iii) As someone who was told that “people like you aren’t positive for SFPN using punch biopsy, so therefore we won’t test you” (go figure! ..the gaslighting of my ‘local sfpn expert’ in Wales), but who later accessed a punch biopsy (the lab for which is, ironically for some, at KCL) which was positive & despite a similar argument against me accessing a punch biopsy from another very senior UK neurologist (‘gaslighting #2), I’m guessing that there could be shed-load of people with SFPN, for example, who could expand that 11% prevalence by taking away from the gaslighted ‘FND’ prevalence population? What I’m saying rather clumsily is that if so-called expert neurologists can’t even do their day job properly and test their patients using existing testing options properly, then how can they know how many positive organic diagnoses they’ve missed?
iv) “Asking for a friend”. Love that! I’d like to know too 😉
v) Getting back to the chaos of the moveable feast of the prevalence rates…. Given, as I suspect, this is just another BPS faux diagnosis (be it by ‘positive’ or ‘exclusionary’ diagnostic frameworks), which is another way of saying the whole of this body of work is (in my opinion) very possibly fraudulent, isn’t this ‘chaos’ simply a reflection of that age old story of those who tell porkies finding it hard to remember their lies? Authors are contradicting *themselves* for heavens sake. It’s absurd. Back in my day had an undergraduate made so many errors they would fail…it’s as simple as that.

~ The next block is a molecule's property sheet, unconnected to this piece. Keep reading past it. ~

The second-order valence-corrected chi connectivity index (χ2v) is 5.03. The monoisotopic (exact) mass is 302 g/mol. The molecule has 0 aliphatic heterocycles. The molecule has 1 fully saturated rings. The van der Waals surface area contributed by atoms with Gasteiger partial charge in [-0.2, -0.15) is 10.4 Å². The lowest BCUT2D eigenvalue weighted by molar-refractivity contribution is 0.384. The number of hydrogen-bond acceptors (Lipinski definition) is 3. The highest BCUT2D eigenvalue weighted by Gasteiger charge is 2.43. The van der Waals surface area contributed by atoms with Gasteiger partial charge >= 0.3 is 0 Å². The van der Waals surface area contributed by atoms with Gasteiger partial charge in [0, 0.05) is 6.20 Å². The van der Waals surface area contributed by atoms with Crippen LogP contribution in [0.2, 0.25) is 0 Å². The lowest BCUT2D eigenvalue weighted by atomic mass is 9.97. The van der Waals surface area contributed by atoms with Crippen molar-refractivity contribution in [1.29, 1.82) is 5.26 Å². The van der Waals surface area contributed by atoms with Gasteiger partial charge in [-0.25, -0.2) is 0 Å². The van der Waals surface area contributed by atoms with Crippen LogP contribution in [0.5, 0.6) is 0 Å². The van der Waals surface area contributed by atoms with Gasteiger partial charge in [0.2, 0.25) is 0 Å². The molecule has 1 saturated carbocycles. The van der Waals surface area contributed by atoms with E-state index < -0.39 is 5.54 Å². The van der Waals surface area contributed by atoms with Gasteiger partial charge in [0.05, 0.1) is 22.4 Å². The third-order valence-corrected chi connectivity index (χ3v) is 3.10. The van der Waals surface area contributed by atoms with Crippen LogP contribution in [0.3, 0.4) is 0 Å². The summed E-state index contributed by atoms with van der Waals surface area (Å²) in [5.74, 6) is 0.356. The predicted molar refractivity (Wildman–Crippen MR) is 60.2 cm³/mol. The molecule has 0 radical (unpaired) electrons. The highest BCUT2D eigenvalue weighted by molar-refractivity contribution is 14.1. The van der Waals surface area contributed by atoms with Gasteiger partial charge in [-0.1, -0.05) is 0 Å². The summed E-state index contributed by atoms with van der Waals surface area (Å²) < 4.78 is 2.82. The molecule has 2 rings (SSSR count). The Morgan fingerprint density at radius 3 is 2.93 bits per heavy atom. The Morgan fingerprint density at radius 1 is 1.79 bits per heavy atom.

“- One or more symptoms of altered voluntary motor or sensory function.
– Clinical findings provide evidence of incompatibility between the symptom and recognized neurological or medical conditions.
– The symptom or deficit is not better explained by another medical or mental disorder.
– The symptom or deficit causes clinically significant distress or impairment in social, occupational, or other important areas of functioning or warrants medical evaluation.”
(My apologies if the version of dsm-5 I’m quoting here is out of date and they’ve changed the criteria).
These criteria have features often seen in the DSM.